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Prey Drive or Herding Instinct?

Writing4Fun
April 25th, 2005, 03:19 PM
Hi folks. As Phoebe has matured, she's been exhibiting some behaviour that I can't figure out. How can I tell if it's prey drive or a herding instinct? She's an All Canadian (aka mixed-breed). As far as we can tell, she's a GSD/Collie mix. Can't tell if it's Rough Collie or Border Collie, and when we got her, we were also told that there's Golden Retriever and Husky in there as well (which is no longer that evident). Anyhow, she has taken to chasing birds off our lawn - not agressively, just happy to be running after them. That's not what's worrying me though. Our friends have a Schipperke (small black dog, about 12lbs soaking wet). They are my sister's neighbors, and they share a yard. Now, whenever we go for a visit and let the dogs in the yard, we have to bring Jade (the Schip) inside. Otherwise, Phoebe will chase her relentlessly and corner her under the air conditioning unit. Phoebe thinks it's great fun, but Jade is quite upset by this (see, she's older and thought she would be the boss :D ). Phoebe displayes a milder form of this behaviour with our cat (who clearly knows he's the boss ;) ). If he moves, she's instantly alert. If he walks out of the room, she follows him slowly. If he runs, then he'd better run fast because she's right on his tail. She never hurts him (but if he stops, she'll mouth him a little), but the movement seems to get her "going" (of course, she gets a "Leave it!" when I see her doing it, but she's just not giving up). So, do I have a herder on my hands, or is she going to start bringing home squirrels? :(

Lucky Rescue
April 25th, 2005, 03:46 PM
Herding drive IS prey drive that has been modified so as to eliminate the actual attack and kill. You can see this clearly with border collies, who "stalk" the sheep. In some herding dogs,(or mixed breed dogs) the prey drive is not modified or inhibited and then you have a sheep dog who might attack or kill the sheep.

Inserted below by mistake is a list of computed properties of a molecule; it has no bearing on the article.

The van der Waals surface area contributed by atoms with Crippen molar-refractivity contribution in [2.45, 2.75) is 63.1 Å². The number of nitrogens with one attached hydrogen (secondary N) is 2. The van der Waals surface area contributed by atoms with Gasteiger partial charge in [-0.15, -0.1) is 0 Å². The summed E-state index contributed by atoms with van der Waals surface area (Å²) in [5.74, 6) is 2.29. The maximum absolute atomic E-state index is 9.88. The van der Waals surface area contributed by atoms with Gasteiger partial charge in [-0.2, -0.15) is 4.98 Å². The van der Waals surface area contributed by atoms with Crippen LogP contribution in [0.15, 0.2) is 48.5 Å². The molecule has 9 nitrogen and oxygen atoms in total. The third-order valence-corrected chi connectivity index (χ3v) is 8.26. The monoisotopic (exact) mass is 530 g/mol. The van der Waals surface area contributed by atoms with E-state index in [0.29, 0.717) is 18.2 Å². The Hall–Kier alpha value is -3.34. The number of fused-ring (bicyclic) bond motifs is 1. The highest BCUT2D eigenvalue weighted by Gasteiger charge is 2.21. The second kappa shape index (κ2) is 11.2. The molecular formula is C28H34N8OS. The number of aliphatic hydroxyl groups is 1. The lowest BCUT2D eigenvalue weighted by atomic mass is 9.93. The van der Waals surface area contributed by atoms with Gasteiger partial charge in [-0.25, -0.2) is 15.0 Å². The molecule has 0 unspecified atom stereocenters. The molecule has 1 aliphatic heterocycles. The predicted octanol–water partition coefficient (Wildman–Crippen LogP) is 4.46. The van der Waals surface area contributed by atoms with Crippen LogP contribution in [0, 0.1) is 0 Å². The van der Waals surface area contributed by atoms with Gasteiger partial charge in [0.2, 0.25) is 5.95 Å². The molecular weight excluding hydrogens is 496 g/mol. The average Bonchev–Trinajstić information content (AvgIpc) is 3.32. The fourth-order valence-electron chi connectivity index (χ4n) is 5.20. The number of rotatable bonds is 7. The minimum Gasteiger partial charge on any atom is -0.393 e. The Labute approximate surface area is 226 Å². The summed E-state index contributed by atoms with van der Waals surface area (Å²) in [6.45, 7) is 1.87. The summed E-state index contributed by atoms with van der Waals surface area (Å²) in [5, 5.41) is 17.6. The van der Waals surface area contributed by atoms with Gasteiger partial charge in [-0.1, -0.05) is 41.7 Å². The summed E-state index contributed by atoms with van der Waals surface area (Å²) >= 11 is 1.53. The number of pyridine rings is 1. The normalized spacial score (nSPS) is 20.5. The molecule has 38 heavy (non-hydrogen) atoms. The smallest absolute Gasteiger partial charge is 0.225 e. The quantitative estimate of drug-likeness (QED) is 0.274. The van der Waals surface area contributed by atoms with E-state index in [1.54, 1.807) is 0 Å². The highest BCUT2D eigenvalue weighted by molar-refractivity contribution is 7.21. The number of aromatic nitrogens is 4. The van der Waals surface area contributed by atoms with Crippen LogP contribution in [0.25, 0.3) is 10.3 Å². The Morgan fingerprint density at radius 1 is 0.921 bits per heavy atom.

Your dog might or might not follow through eventually. Most dogs have some degree of prey drive - from mild to off the scale.

I would not allow a dog to "mouth" a cat in my home, no matter that it seems playful. Just one bite can kill a cat. Your dog may only be playing but the result can be tragic so she needs to know the cat is off limits.

wjranch
April 25th, 2005, 03:48 PM
I would say definintely a herding behaviour. If it was prey drive, I think the Schipperke would be hurt.
Good Luck with your pup! :)

Writing4Fun
April 25th, 2005, 04:10 PM
I would not allow a dog to "mouth" a cat in my home, no matter that it seems playful. Just one bite can kill a cat. Your dog may only be playing but the result can be tragic so she needs to know the cat is off limits.
We have been working on that, hence the "leave it" command. But she doesn't seem to be able to help herself. The movement of the cat (or a bird, or a leaf) just grabs her attention. She will "leave it" if I'm there, but if I'm in the washroom (for example) and the cat decides to change rooms, she's after him. I don't know how else to teach her that he's off limits other than to continue working on "leave it". She's entirely too quick for a squirt gun (if I'm close enough to take aim, then she's already lying down on her bed, looking up at me with the "What? I wasn't doing anything!" look in her eyes). Any suggestions would be appreciated! Too bad I can't train the cat to walk instead of run!